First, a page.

Monday, June 21, 2010

the criss cross quilt

A few weeks ago I posted about a new project. Well, it's done!

Introducing the Criss Cross Quilt.

Criss Cross Quilt

From the get-go, this project has been a challenge. Generally speaking, to start a project I need a big dose of inspiration. Sometimes that comes from cruising Flickr, sometimes from a stack of fabrics, or an outfit a friend is wearing, sometimes from a book. Since I knew I wanted this to be a more traditional quilt, I had originally chosen a sawtooth star block. The inspiration came from the book  Quilting for Peace: Make the World a Better Place One Stitch at a Time. I think I have mentioned this book before, but I'll say it again - I love it! There is a quilt in the book that is monochromatic sawtooth stars and it is so beautiful.  My idea was to go out and get a bunch of different fabrics in red, gold and off white type colours and to piece many, many sawtooth stars out of them to create an eclectic but somewhat traditional quilt top.  I didn't think I had time to order online, and I didn't have the money to pay what my LQS was charging and so I went to the dreaded Fabricland in search of fabric.  Thus the end of all my inspiration.  After a frustrating hour wandering around the store and finding literally NO red fabric, I gave up.  All while uttering quiet profanities.  Oops.

I decided to focus on solids.  I had seen a beautiful quilt on Flickr by cauchy09 and used that as my inspiration for this quilt.  She mentioned that the pattern came from a book called Quilting Pieces of the Past (Better Homes & Gardens) but not being able to find it at the library, and not wanting to purchase the whole book, I decided to just figure out the pattern myself.  I stuck to the red and white of the original quilt because it's beautiful and it was a set of colours I knew Grandma B would like.  I found an AMAZING deal of some Kona cotton at Blueberry Buckle Quilt Shop and ordered up 7 yards of it in Chinese Red and Snow.

I had mentioned in the previous post about using Oh Fransson's postage stamp piecing method and how well it had worked.  It did actually work very well, except that I forgot to account for seam allowances on my first block and it went to waste.  Then of the subsequent 9 blocks I was a little sloppy in some places and ended up running into issues with squaring the blocks.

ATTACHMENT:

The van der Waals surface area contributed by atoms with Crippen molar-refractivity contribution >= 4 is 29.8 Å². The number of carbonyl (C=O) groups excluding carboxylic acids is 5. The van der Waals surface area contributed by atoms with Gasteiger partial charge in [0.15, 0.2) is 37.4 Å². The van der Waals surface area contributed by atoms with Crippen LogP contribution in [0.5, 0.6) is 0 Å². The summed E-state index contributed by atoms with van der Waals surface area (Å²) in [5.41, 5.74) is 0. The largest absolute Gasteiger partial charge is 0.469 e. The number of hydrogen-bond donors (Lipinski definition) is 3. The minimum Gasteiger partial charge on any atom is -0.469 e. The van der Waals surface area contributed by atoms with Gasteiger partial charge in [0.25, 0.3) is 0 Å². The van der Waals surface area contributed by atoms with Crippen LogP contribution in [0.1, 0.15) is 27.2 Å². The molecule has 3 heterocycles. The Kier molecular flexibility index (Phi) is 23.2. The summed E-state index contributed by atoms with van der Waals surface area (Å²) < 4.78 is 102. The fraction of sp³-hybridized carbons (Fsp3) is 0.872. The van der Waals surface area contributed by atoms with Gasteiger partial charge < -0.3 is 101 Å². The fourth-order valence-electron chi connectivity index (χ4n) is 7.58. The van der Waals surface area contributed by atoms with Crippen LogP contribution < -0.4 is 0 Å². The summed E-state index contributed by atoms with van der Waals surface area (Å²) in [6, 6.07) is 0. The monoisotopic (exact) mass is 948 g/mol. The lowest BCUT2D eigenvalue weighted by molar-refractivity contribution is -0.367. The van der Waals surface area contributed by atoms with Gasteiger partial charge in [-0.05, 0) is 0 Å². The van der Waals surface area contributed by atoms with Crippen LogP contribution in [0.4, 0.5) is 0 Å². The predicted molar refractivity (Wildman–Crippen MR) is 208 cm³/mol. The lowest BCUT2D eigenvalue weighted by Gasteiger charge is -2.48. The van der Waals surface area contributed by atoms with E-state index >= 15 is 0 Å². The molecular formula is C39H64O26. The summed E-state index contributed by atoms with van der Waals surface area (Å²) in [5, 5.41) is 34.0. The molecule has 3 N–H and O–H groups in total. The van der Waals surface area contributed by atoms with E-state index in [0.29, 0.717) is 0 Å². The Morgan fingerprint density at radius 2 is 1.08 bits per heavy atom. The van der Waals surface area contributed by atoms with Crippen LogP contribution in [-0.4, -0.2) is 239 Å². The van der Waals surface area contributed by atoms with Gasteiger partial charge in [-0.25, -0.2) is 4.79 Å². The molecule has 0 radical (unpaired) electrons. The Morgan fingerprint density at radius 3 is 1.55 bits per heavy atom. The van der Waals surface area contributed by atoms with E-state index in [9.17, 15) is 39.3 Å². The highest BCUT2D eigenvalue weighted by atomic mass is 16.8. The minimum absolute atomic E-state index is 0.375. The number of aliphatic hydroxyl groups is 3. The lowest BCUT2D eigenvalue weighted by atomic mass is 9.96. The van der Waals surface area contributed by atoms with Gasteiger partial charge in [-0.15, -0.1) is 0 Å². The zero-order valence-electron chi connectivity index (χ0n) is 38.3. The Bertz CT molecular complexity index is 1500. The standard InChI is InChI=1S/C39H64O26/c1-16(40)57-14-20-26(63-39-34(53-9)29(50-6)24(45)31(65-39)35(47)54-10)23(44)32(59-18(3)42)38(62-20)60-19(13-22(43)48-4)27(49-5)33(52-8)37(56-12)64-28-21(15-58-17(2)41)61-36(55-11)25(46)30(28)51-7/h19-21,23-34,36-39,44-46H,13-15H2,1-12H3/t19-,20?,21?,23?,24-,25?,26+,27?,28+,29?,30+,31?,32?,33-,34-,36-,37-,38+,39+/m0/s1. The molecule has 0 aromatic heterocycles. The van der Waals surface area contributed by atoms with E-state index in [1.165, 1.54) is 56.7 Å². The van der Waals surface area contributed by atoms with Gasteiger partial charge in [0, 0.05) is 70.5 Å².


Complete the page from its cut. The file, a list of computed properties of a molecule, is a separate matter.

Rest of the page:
In the end, it got done.  I did come to like it more than I thought I would, especially after quilting it was my standard stippling.  I spent several hours at work binding and a few more at home in bed binding and it got finished last night.  I have to say, if I'm proud of anything on this quilt it's the corners.  For the first time, all of my binding corners are perfect.  And I mean, PERFECT.  They are perfectly shaped and even on all four corners and that is a big accomplishment for me.

Criss Cross Quilt Back

The back is solid red with a whole lot of bright white stitching showing.  I think it's a neat effect.

Criss Cross Quilt Label

The label of course.  I don't really use cowtown baby as a label anymore, usually just an s for superlative, but I thought I'd throw on this one because that is the label that Grandma B and my mother-in-law know.

Criss Cross Quilt Binding

And the ubiquitous folded with binding out picture.  I love it.

This morning it got sent off in the mail all wrapped up pretty.  I paid a whopping $36.00 CAD to ship it which if you ask me is a bit unreasonable for shipping withing Canada, but I wanted to make sure it got there on time and that it was insured in case it goes missing.  (Which by the way is highly likely, stupid Canada Post).

I've got a couple of things in the works for more posts soon, and a giveaway coming up at the end of the week in honor of my birthday, so stay tuned!


Barb said...

Thanks for the thoughtful post - I really appreciated reading about your process (and I can totally relate to your fabric buying crisis). Your quilt turned out beautifully.

Jen said...

The quilt turned out so well. I'm sorry you had so much trouble, but in the end I hope you can look back and say it was well worth it.